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# Lightcurves of Eclipsing Binary Systems

The variation in brightness of an eclipsing binary is described by its light curve. This is a graph of how its brightness changes with time. A light curve typically graphs some measure of brightness on the y-axis -- either flux or magnitude. The x-axis uses a variable called phase. This is a number between 0.0 and 1.0 that describes where an eclipsing binary is in its orbit. The purpose of this page is to develop a good understanding of how photometric data (measurements of brightness) are used to construct a light curve. Use the light curve simulator in following the discussion below.

There are four distinct sub-panels visible. The panel in the upper right depicts the eclipsing binary system. Click the Start Animating button to set the system in motion. Note that our line of sight is exactly aligned with orbital plane of the system (what astronomers call an inclination of 90°). The orbital period being simulated here is 3.65 days. The periods of most binary systems that have been observed are known to a much higher degree of accuracy. If one were to look up an eclipsing binary period in the General Catalogue of Variable Stars — it would likely be known to a high degree of accuracy — 3.650013 days. The periods of many eclipsing binary systems have remained constant for long periods of time over many orbital cycles.

The panel in the upper left shows the actual variation in brightness of the system. Note that these two upper windows are synchronized. The red dotted line labeled now indicates the present value of light curve brightness manifested by the binary system. The pattern of brightness values created by the binary system repeats itself over and over again.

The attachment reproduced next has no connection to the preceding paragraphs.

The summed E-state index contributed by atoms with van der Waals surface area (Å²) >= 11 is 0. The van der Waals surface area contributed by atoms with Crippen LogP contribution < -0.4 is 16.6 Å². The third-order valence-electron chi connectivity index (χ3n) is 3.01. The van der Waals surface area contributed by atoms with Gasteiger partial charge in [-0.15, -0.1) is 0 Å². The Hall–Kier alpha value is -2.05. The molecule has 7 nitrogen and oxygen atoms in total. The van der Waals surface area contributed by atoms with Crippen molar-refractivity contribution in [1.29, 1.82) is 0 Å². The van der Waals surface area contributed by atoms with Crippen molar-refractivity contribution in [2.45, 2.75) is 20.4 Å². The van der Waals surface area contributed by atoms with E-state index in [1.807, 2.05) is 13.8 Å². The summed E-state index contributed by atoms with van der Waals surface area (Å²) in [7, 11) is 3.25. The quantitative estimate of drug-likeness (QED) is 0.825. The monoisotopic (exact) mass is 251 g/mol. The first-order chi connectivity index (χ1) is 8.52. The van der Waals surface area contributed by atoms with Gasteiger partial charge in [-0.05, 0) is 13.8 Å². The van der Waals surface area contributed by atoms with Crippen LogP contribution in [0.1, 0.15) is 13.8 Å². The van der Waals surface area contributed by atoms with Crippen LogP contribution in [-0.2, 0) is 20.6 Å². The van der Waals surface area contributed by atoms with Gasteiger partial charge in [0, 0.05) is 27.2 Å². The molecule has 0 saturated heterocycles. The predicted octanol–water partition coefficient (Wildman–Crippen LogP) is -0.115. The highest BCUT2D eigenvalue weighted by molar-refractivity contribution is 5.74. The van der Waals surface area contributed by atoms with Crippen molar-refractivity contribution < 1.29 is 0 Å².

• Estimate the temperatures of the two stars from their colors?
• Which star is obscured when the deeper eclipse occurs?

The panel in the lower right shows how phase is calculated. If one takes the total elapsed time (since some arbitrary starting time) and divides by the orbital period, one obtains a real number. The part to the left of the decimal tells you how many complete orbital cycles have passed since the starting time. If you watch the binary system progress over time you can watch this number of cycles slowly increment. The digits to the right of the decimal point indicate phase. This is a decimal between 0.00 and 1.00 that indicates how far along the binary system is in its present orbital cycle. Note that phase is the x-axis in a light curve.

• After 5.00 days have passed, what is the phase of the binary system?
• How long does it take the system to move through 6.5 revolutions?

When astronomers begin observing a binary system and taking photometric measurements, they ultimately want to determine the light curve of the system. However, they typically are not able to follow a binary through a complete cycle. Due to the object's availability, observing other objects, and the weather it often takes observations from many cycles to form a light curve (as shown in the animation below). However, until they know the orbital period of the system they can't determine the phase of a data point. A discussion of the method by which periods are determined must wait for another NAAP module and from here on we will assume that the period is known.